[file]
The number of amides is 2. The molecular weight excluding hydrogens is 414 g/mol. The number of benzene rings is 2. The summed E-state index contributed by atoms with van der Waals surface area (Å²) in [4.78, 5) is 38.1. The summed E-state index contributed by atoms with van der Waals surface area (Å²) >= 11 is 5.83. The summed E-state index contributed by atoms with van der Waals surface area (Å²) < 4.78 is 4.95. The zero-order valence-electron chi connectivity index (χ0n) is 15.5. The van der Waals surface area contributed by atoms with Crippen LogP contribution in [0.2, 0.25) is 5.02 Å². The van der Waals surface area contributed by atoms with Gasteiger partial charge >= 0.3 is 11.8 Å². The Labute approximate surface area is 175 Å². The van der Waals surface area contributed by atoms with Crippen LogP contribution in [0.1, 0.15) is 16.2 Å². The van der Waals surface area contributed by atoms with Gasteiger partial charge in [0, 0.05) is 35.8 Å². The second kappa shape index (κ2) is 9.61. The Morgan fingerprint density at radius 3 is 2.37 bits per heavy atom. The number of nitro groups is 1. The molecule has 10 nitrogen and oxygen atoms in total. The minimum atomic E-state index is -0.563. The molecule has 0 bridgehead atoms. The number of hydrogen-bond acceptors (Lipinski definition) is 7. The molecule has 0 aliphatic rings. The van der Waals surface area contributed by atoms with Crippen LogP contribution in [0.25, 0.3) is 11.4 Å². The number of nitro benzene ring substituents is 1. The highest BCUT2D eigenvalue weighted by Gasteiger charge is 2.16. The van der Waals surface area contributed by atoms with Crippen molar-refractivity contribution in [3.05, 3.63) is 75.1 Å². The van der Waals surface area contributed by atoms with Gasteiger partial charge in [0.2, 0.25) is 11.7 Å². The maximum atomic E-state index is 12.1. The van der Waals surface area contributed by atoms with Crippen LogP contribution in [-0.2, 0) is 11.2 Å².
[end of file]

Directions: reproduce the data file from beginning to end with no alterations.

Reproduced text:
The number of amides is 2. The molecular weight excluding hydrogens is 414 g/mol. The number of benzene rings is 2. The summed E-state index contributed by atoms with van der Waals surface area (Å²) in [4.78, 5) is 38.1. The summed E-state index contributed by atoms with van der Waals surface area (Å²) >= 11 is 5.83. The summed E-state index contributed by atoms with van der Waals surface area (Å²) < 4.78 is 4.95. The zero-order valence-electron chi connectivity index (χ0n) is 15.5. The van der Waals surface area contributed by atoms with Crippen LogP contribution in [0.2, 0.25) is 5.02 Å². The van der Waals surface area contributed by atoms with Gasteiger partial charge >= 0.3 is 11.8 Å². The Labute approximate surface area is 175 Å². The van der Waals surface area contributed by atoms with Crippen LogP contribution in [0.1, 0.15) is 16.2 Å². The van der Waals surface area contributed by atoms with Gasteiger partial charge in [0, 0.05) is 35.8 Å². The second kappa shape index (κ2) is 9.61. The Morgan fingerprint density at radius 3 is 2.37 bits per heavy atom. The number of nitro groups is 1. The molecule has 10 nitrogen and oxygen atoms in total. The minimum atomic E-state index is -0.563. The molecule has 0 bridgehead atoms. The number of hydrogen-bond acceptors (Lipinski definition) is 7. The molecule has 0 aliphatic rings. The van der Waals surface area contributed by atoms with Crippen LogP contribution in [0.25, 0.3) is 11.4 Å². The number of nitro benzene ring substituents is 1. The highest BCUT2D eigenvalue weighted by Gasteiger charge is 2.16. The van der Waals surface area contributed by atoms with Crippen molar-refractivity contribution in [3.05, 3.63) is 75.1 Å². The van der Waals surface area contributed by atoms with Gasteiger partial charge in [0.2, 0.25) is 11.7 Å². The maximum atomic E-state index is 12.1. The van der Waals surface area contributed by atoms with Crippen LogP contribution in [-0.2, 0) is 11.2 Å².